Law of the sea

July 22, 2022


By Sue Hofmann

Kristine Dalaker’s career as a lawyer, author, and research fellow is as vast and protean as the oceans she protects. But that wasn’t always the plan.

Dalaker, W’92 and L’97, started on a traditional path, earning a bachelor’s degree in economics and political science and then heading to law school, where she threw herself into the work. “Law review, moot court, you name it,” she said.

She briefly practiced business law in Richmond, but the first wave of professional change soon crashed. “My partner at the time asked me to move to Japan — so I did,” she said with a laugh. She took a role as a legal assistant in Tokyo and then moved to Singapore to work for the international law firm White & Case. Later she lived in China and then Belgium, eventually ending up back in Singapore.

Soon after, she met Robert Beckman, founding director of the Centre for International Law at the National University of Singapore, who hired her as associate director. There, she met Satya Nandan, a prominent Fijian diplomat who had overseen the drafting of the U.N. Convention on the Law of the Sea. He entrusted her to co-author his book, Reflections on the Making of the Modern Law of the Sea, an exercise she calls “a wonderful gift.”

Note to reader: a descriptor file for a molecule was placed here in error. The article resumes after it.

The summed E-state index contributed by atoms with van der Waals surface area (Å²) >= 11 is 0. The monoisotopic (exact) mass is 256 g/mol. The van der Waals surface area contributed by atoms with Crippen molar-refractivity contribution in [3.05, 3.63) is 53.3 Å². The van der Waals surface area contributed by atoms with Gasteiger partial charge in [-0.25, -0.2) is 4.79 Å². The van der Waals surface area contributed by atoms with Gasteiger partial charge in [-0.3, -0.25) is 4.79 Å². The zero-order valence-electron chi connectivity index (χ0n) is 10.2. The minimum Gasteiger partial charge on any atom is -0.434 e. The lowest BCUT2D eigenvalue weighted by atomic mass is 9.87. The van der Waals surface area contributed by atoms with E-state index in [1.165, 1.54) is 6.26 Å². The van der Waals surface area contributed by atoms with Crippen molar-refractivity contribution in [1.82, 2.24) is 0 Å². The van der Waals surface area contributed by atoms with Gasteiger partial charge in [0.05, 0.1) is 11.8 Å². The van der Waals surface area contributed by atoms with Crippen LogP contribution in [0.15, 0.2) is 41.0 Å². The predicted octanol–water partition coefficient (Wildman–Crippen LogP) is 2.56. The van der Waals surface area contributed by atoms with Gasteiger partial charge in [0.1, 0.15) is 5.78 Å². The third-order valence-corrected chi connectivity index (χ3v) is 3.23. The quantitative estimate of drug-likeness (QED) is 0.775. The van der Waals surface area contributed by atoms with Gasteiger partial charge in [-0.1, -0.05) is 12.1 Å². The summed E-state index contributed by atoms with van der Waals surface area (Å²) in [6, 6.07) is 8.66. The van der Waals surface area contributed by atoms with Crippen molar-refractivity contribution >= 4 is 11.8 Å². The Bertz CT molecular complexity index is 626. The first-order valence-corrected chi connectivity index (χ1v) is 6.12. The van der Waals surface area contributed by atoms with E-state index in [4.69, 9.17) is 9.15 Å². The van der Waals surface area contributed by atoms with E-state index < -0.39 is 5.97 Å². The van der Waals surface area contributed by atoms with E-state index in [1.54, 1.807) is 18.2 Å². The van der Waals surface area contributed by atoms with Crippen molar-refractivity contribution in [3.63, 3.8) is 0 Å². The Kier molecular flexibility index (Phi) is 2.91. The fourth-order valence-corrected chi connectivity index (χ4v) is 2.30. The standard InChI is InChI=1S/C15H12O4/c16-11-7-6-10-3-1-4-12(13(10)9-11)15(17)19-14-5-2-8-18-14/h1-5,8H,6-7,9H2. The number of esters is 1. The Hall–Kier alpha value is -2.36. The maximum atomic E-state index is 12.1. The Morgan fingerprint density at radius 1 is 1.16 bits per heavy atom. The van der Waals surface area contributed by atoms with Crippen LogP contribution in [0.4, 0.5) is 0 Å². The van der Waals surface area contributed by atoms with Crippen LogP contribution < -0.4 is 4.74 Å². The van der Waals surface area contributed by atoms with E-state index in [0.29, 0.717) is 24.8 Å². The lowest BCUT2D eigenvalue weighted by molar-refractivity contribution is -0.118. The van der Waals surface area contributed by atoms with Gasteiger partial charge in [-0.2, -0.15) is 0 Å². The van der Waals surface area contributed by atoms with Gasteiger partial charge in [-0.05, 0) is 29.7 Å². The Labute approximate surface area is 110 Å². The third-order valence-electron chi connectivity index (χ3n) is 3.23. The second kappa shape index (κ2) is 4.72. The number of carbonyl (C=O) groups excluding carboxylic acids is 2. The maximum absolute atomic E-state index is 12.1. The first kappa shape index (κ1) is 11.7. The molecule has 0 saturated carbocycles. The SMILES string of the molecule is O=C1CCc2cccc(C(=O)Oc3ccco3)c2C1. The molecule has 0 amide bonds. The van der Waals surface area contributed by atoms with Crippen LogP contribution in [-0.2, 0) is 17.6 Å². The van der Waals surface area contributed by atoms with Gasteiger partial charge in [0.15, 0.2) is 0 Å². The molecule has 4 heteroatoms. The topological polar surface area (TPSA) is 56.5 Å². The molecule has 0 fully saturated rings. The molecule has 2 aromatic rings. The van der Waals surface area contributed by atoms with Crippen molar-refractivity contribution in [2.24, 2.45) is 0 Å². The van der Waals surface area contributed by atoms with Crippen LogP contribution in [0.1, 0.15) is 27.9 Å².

In 2017, Dalaker entered a doctoral program at the Norwegian Centre for the Law of the Sea in Tromsø, Norway — where she coincidentally has family. In April, she defended her dissertation. In the photo above, taken at the doctoral-defense celebration, she’s wearing a traditional Norwegian dress, called a bunad, as well as a brooch that belonged to her Norwegian great-grandmother.

Currently, she’s working to encourage the U.N. to ratify a treaty on marine biodiversity. She also plans to continue to address issues such as marine pollution, overfishing, the expansion of global maritime trade, deep seabed mining, ocean warming, and ocean acidification, especially in the Arctic region. She points out that the high seas — areas beyond national jurisdiction — cover 64% of the ocean’s surface. “The work we’re doing is incredibly complex and absolutely necessary.”